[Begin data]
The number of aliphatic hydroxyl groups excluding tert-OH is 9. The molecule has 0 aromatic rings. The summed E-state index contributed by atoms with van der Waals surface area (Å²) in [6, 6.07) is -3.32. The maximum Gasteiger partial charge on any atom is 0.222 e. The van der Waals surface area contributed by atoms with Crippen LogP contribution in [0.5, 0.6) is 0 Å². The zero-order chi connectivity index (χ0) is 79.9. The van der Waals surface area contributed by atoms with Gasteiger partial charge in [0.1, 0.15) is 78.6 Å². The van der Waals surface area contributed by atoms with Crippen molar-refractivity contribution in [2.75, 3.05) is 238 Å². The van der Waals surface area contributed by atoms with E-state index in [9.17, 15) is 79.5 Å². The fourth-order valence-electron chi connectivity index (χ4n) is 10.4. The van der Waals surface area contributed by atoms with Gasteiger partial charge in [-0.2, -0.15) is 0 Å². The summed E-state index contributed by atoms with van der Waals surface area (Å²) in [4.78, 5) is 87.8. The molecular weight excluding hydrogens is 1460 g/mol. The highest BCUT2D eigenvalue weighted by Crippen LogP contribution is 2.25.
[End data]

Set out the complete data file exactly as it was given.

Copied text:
The number of aliphatic hydroxyl groups excluding tert-OH is 9. The molecule has 0 aromatic rings. The summed E-state index contributed by atoms with van der Waals surface area (Å²) in [6, 6.07) is -3.32. The maximum Gasteiger partial charge on any atom is 0.222 e. The van der Waals surface area contributed by atoms with Crippen LogP contribution in [0.5, 0.6) is 0 Å². The zero-order chi connectivity index (χ0) is 79.9. The van der Waals surface area contributed by atoms with Gasteiger partial charge in [0.1, 0.15) is 78.6 Å². The van der Waals surface area contributed by atoms with Crippen molar-refractivity contribution in [2.75, 3.05) is 238 Å². The van der Waals surface area contributed by atoms with E-state index in [9.17, 15) is 79.5 Å². The fourth-order valence-electron chi connectivity index (χ4n) is 10.4. The van der Waals surface area contributed by atoms with Gasteiger partial charge in [-0.2, -0.15) is 0 Å². The summed E-state index contributed by atoms with van der Waals surface area (Å²) in [4.78, 5) is 87.8. The molecular weight excluding hydrogens is 1460 g/mol. The highest BCUT2D eigenvalue weighted by Crippen LogP contribution is 2.25.